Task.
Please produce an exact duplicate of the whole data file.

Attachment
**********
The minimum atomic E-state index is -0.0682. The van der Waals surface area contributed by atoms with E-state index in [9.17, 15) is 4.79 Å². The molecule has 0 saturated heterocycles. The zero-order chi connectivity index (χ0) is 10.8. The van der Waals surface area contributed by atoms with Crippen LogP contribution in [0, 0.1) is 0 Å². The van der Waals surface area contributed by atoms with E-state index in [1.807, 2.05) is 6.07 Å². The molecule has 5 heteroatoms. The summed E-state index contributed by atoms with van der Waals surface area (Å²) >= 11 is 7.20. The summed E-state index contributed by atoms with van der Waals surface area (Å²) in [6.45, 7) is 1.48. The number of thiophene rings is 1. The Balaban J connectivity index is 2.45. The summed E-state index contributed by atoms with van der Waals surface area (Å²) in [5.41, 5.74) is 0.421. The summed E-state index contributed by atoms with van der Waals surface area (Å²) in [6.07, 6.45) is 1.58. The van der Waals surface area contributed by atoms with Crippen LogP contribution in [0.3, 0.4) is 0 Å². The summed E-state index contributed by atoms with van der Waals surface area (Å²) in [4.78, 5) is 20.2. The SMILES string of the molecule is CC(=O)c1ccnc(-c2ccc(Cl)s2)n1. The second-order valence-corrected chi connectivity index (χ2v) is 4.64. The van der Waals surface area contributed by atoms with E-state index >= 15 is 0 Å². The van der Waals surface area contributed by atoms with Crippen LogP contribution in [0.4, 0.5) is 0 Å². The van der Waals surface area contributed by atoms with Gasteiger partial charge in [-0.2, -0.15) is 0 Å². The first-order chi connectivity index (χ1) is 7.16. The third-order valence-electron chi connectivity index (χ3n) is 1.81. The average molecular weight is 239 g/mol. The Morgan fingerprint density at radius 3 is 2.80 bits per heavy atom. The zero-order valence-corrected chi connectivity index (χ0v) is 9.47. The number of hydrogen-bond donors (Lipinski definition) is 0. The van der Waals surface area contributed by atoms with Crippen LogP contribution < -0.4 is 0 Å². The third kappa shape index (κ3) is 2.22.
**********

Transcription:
The minimum atomic E-state index is -0.0682. The van der Waals surface area contributed by atoms with E-state index in [9.17, 15) is 4.79 Å². The molecule has 0 saturated heterocycles. The zero-order chi connectivity index (χ0) is 10.8. The van der Waals surface area contributed by atoms with Crippen LogP contribution in [0, 0.1) is 0 Å². The van der Waals surface area contributed by atoms with E-state index in [1.807, 2.05) is 6.07 Å². The molecule has 5 heteroatoms. The summed E-state index contributed by atoms with van der Waals surface area (Å²) >= 11 is 7.20. The summed E-state index contributed by atoms with van der Waals surface area (Å²) in [6.45, 7) is 1.48. The number of thiophene rings is 1. The Balaban J connectivity index is 2.45. The summed E-state index contributed by atoms with van der Waals surface area (Å²) in [5.41, 5.74) is 0.421. The summed E-state index contributed by atoms with van der Waals surface area (Å²) in [6.07, 6.45) is 1.58. The van der Waals surface area contributed by atoms with Crippen LogP contribution in [0.3, 0.4) is 0 Å². The summed E-state index contributed by atoms with van der Waals surface area (Å²) in [4.78, 5) is 20.2. The SMILES string of the molecule is CC(=O)c1ccnc(-c2ccc(Cl)s2)n1. The second-order valence-corrected chi connectivity index (χ2v) is 4.64. The van der Waals surface area contributed by atoms with E-state index >= 15 is 0 Å². The van der Waals surface area contributed by atoms with Crippen LogP contribution in [0.4, 0.5) is 0 Å². The van der Waals surface area contributed by atoms with Gasteiger partial charge in [-0.2, -0.15) is 0 Å². The first-order chi connectivity index (χ1) is 7.16. The third-order valence-electron chi connectivity index (χ3n) is 1.81. The average molecular weight is 239 g/mol. The Morgan fingerprint density at radius 3 is 2.80 bits per heavy atom. The zero-order valence-corrected chi connectivity index (χ0v) is 9.47. The number of hydrogen-bond donors (Lipinski definition) is 0. The van der Waals surface area contributed by atoms with Crippen LogP contribution < -0.4 is 0 Å². The third kappa shape index (κ3) is 2.22.